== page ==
The Maasai Mara National Reserve is the ancestral pastoral home of the Maasai tribe, with open grasslands favored by large cats — lions, cheetahs, leopards — and dotted with trees. As we drove into the park from the Wilson airport, the very first thing we saw was a leopard in a tree with its impala dinner hanging in the limbs below. And, we weren’t even on a game drive yet!
The Ashnil Mara camp was rated 5 stars so we had big expectations. We had reserved a 3-person “luxury” tent but found it WAY too small and cramped for that many beds and people. There really was no room to unpack our luggage. We emailed our travel agent and the next day we were moved into a much bigger tent, more like a two-bedroom, two-bath suite with canvas walls. They made it right and we once again became “happy glampers”.
The camp itself was more crowded than Satao Elerai and had buffet-style dining, which was less elegant but better for the many families that were there. They had a wide variety of choices at every meal with many Indian dishes. One evening, a group of Maasai men came to entertain us with their signing, dancing and jumping (a special skill).
The great migration…sort of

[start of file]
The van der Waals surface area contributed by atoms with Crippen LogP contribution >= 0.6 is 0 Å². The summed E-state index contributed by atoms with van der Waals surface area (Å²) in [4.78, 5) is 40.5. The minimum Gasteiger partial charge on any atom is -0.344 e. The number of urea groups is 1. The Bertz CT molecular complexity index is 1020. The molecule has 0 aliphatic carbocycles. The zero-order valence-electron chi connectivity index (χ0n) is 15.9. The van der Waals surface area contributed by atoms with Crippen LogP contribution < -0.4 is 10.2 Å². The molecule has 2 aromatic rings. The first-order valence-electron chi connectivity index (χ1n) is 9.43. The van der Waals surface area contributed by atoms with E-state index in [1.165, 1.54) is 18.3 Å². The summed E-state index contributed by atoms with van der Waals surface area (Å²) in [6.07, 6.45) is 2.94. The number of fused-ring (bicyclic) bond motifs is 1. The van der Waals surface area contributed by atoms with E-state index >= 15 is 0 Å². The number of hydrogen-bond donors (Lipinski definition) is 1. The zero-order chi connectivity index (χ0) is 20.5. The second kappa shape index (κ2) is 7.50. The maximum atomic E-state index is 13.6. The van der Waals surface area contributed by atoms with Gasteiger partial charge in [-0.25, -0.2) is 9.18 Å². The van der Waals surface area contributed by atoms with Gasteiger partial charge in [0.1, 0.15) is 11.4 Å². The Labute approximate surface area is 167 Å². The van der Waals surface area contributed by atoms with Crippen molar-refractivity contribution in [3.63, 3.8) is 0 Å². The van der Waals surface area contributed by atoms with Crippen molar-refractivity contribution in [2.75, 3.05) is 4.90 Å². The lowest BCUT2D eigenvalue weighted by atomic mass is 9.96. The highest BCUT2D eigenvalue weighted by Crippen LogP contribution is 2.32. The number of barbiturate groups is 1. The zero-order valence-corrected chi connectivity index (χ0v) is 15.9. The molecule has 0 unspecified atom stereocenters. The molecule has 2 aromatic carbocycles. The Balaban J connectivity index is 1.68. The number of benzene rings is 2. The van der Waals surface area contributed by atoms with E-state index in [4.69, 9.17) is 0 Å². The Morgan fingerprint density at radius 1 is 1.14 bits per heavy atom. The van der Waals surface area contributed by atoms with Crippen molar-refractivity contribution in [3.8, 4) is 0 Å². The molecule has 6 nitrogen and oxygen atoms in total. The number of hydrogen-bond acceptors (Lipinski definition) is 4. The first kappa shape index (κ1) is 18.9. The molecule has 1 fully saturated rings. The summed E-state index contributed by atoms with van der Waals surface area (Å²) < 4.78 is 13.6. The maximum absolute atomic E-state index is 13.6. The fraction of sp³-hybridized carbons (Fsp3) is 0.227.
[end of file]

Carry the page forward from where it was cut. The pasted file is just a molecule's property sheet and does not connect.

The Mara River separates Tanzania’s Serengeti National Park and the Maasai Mara National Reserve. Each year close to two million wildebeest, zebra, and other antelope — young and old — make this dangerous crossing in search of greener pastures. Adding to the drama, the predators come to take advantage of this abundance of tired, stressed prey.
Because there had been a lot of rain, this annual migration began early. Many animals came, risking their lives … and then, strangely, some went back. We did not get to witness the wild stampedes but we still saw much larger herds than before. At the river, we noticed the markings where they had scrambled up the banks. We also spotted our first hippos and crocodiles (not photogenic), warily and at a safe distance.
Another Maasai boma
We made a second visit to a Maasai boma, danced with the women, saw a fire-making demonstration, and went inside the chief’s own home. This community was a bit more “modern”. They had doors on their huts and the women sold their jewelry from tables in a circular open-sided structure (their store) rather than from blankets spread on the grass.
A Maasai village center
After one of our game drives, our guide took us to a local town center to pick up some car parts. After staying in camps that cater to mostly affluent, western tourists, it was a colorful and eye-opening experience. This is where people get their essentials, liquor, hardware, and maybe socialize at the Hard Rock Cafe. Most Maasai don’t own cars; they walk, use motor bikes, or hire rides.